New Mets Formula: More Pitching, Less Choking

It is impossible to overstate the magnitude of the collapse suffered by the Mets at the end of the 2007 season. Seven games up with 17 to go, New York finished 5-12 to land one game behind the Phillies. It was a choke to top all chokes.

And yet, to judge by the lack of radical restructuring over the off-season, the team decided that while the embarrassment was huge, the actual personnel problems that needed fixing were small.

Here’s why they’re not all wrong: The offense, even during the collapse, averaged nearly six runs per game. The back end of the bullpen was a strength for most of the season. And the rotation included a pair of young starters, Oliver Perez and John Maine, who established themselves as top-tier pitchers.

What the Mets needed to provide for this season was, at minimum, a guarantee of some extra innings, either from the starting rotation or in middle relief, to keep the back of the bullpen from burning out.

It appears they have done so.

The Mets now have the best pitcher in baseball in Johan Santana, they should get a full season from Pedro Martinez, and they have solidified their middle relief. At the same time, they have improved their defense, while keeping their offense largely intact.

What this all means is that on paper, at least, this year’s team should be significantly better than the team that ended up winning 88 games last season.

Santana, of course, is the key change. He adds more than just quality—if his career is any indication, he adds quantity as well. No Mets pitcher threw more innings than Tom Glavine’s 200 1/3 last season. But Santana has tossed 219 innings or more in each of his four full seasons as a starter—and at an ERA each year more than a run lower than Glavine’s 4.45. Oh, he also did this in the American League, against lineups with designated hitters.

Pedro Martinez, if he lasts the season, will be a boon. He was more than serviceable when he pitched last season. Despite reduced velocity, he had 32 strikeouts in 27 innings and a 2.57 ERA. Both marks would have placed among the league leaders over a full season. And Martinez threw even better this spring, adding another 2-3 miles per hour to his fastball.

Then there’s Oliver Perez, whose control this spring improved solidly. John Maine has been superb. And Orlando Hernandez, who was the best starter the Mets had for much of last season, appears ready to return.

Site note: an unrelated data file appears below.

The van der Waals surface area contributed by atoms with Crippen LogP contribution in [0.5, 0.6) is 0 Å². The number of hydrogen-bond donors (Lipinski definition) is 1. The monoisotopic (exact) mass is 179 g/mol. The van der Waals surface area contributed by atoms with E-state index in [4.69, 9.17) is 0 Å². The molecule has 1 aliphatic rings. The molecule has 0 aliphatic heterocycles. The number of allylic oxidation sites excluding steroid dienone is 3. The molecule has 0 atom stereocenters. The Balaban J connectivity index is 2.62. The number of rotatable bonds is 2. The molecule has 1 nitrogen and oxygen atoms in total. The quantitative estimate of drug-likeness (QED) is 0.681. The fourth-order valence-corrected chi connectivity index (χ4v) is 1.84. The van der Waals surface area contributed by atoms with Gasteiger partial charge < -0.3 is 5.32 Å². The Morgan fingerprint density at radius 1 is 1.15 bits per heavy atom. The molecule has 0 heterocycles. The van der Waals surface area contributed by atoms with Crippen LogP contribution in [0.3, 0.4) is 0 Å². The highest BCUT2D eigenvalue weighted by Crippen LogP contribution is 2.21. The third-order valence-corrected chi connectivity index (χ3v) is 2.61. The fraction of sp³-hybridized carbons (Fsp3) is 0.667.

The Mets received competent performances from five starting pitchers last year—Glavine, Martinez, Perez, Maine and Hernandez. The total innings? 744. Even conservatively, if Santana provides 220 innings, Maine 200, Perez 180, Martinez 150 and Hernandez 100—that total is 850. That’s another 106 innings the middle relievers don’t have to soak up. And the total is likely higher than that.

The middle relief, a chamber of horrors last season, should provide the Mets with quality innings this year. Guillermo Mota and his inexplicable 52 games of 5.76 ERA pitching gone, replaced by Matt Wise and his three straight seasons of solid relieving. Duaner Sanchez appears to be no more than a few weeks away—his problem is endurance, not effectiveness, at this point. This leaves Willie Randolph with the chance to use Scott Schoeneweis and Jorge Sosa as lefty and righty specialists—roles they’re much better suited for.

The pitchers will also be helped by defensive improvements. Brian Schneider is a far better defensive catcher than Paul Lo Duca. In right field, Shawn Green was a defensive liability, while Ryan Church is a plus in the field. While Moises Alou recovers from his hernia surgery, the outfield of Church in right, Beltran in center and fill-ins Angel Pagan and Endy Chavez in left won’t miss much hit in the air.

Given what happened last year, no one’s going to believe this team is going anywhere until they actually get there. But the pre-season roster improvements are a very good start.

New Mets Formula: More Pitching, Less Choking